A claim made by someone who allegedly owes money, that the amount should be reduced because the other person owes him money. This is often raised in a counterclaim filed by a defendant in a lawsuit. Banks may try to exercise a setoff by taking money out of a deposit account to satisfy past due payments on a loan or credit card bill. Such an act is illegal under most circumstances.

PREFERENCE

A payment made by a debtor to a creditor within a defined period prior to filing for bankruptcy -- within three months for arms-length creditors (regular commer... (more...)
A payment made by a debtor to a creditor within a defined period prior to filing for bankruptcy -- within three months for arms-length creditors (regular commercial creditors) and within one year for insider creditors (friends, family members, and business associates). Because a preference gives the creditor who received the payment an edge over other creditors in the bankruptcy case, the trustee can recover the preference (the amount of the payment) and distribute it among all of the creditors.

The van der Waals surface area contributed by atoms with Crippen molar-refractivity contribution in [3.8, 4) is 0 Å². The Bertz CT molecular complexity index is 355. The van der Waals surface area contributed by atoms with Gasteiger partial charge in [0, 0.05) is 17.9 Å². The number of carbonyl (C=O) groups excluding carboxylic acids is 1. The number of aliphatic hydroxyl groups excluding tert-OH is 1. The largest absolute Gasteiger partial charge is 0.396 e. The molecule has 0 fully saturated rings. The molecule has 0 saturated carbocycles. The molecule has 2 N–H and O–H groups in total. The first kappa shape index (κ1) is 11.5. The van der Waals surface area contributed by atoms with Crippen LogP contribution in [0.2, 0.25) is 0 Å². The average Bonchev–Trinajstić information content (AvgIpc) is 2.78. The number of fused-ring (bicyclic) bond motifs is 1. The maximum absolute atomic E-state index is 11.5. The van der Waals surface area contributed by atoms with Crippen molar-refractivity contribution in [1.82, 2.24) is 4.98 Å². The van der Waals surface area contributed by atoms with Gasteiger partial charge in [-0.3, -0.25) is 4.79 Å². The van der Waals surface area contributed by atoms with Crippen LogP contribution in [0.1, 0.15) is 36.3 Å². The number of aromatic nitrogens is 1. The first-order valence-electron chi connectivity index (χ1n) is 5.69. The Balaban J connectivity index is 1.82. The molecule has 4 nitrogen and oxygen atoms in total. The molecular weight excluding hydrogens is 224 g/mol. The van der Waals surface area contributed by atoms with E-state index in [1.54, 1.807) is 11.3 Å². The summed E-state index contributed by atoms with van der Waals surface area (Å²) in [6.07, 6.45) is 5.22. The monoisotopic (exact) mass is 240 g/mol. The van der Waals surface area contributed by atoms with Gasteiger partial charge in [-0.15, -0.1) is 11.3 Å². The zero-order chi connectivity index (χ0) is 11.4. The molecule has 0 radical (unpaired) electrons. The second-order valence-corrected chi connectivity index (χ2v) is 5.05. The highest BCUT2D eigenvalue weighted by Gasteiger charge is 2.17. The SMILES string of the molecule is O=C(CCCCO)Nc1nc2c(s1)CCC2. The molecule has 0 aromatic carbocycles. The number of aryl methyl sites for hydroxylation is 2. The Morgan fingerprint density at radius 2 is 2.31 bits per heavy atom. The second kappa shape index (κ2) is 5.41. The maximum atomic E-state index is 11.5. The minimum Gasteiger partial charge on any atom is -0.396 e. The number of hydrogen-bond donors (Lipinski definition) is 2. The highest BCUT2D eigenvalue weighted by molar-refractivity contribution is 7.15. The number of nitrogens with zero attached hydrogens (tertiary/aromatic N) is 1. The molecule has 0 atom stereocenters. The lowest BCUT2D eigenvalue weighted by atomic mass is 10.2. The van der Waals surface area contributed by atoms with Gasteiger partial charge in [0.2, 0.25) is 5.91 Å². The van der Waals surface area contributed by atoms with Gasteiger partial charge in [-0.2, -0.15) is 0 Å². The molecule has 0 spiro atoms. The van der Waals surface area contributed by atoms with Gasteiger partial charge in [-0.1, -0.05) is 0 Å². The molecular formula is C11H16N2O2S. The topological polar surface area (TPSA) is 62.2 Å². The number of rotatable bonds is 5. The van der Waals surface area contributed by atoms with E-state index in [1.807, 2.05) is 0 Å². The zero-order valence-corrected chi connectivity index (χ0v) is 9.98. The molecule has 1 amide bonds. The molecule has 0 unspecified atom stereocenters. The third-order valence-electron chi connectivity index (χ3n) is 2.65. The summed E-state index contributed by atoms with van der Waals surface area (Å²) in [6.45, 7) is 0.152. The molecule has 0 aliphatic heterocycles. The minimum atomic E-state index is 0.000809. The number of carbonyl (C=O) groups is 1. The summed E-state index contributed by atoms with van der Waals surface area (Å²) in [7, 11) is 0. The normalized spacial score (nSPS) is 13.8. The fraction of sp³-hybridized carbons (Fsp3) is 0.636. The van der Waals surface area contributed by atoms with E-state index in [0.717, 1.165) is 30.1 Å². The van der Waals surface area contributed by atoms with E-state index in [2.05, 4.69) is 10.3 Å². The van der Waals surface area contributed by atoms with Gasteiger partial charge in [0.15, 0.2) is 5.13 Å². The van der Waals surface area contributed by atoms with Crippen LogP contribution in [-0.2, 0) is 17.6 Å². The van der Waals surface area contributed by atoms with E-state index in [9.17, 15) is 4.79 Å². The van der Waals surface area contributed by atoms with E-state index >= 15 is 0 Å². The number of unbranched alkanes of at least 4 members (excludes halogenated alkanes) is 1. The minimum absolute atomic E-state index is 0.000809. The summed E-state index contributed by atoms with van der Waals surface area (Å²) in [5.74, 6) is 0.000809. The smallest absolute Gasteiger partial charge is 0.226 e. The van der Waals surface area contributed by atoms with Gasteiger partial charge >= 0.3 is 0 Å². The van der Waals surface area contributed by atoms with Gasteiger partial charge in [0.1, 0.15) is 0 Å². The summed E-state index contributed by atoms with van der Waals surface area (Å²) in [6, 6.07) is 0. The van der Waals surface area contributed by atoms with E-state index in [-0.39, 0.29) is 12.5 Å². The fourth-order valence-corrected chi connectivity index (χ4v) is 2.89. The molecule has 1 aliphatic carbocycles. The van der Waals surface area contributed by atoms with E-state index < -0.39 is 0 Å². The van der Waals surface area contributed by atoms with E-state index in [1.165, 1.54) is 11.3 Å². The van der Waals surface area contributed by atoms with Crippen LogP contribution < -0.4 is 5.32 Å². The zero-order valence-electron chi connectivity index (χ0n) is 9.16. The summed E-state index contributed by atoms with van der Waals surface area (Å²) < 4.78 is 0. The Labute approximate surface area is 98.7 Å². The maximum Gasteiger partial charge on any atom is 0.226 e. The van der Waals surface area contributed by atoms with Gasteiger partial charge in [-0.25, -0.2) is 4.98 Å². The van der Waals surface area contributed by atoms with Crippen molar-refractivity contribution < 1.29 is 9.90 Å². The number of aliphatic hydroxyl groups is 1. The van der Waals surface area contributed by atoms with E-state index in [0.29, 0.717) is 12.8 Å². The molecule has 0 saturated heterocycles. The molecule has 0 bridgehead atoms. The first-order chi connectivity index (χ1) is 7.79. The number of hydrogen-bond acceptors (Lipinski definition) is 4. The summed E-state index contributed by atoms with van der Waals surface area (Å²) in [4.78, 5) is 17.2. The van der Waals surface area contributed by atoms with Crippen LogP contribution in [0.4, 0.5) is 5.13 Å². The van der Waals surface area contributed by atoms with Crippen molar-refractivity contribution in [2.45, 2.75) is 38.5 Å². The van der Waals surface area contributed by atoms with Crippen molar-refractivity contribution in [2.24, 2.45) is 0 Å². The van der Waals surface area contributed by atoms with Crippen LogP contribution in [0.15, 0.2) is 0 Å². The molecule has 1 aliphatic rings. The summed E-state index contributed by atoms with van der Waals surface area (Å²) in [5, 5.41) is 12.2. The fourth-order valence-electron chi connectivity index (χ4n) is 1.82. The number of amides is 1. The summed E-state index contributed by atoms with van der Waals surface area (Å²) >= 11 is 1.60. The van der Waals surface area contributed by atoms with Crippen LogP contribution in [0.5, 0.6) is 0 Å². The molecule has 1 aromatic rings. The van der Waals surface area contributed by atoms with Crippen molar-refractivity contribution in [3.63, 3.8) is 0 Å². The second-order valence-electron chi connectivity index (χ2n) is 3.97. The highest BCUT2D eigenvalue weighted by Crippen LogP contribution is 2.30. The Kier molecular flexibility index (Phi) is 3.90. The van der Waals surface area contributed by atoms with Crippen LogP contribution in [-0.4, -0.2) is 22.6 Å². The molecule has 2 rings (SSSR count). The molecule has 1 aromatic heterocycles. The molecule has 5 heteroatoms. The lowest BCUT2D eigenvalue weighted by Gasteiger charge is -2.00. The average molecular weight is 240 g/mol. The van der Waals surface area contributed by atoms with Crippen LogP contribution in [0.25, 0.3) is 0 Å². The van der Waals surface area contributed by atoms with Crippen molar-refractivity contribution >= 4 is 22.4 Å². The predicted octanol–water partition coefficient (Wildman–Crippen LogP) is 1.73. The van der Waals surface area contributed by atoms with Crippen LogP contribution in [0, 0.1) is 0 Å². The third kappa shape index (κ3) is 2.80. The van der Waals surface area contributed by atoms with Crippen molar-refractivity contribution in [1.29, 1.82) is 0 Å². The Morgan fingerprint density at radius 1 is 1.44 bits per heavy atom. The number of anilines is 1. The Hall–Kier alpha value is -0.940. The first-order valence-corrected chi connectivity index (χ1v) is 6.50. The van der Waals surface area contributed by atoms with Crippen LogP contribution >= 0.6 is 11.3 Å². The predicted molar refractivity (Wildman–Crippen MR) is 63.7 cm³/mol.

DEBIT CARD

A card issued by a bank that combines the functions of an ATM card and checks. A debit card can be used to withdraw cash at a bank like an ATM card, and it can ... (more...)
A card issued by a bank that combines the functions of an ATM card and checks. A debit card can be used to withdraw cash at a bank like an ATM card, and it can also be used at stores to pay for goods and services in place of a check. Unlike a credit card, a debit card automatically withdraws money from your checking account at the time of the transaction. Debit cards are regulated by the Electronic Funds Transfer Act.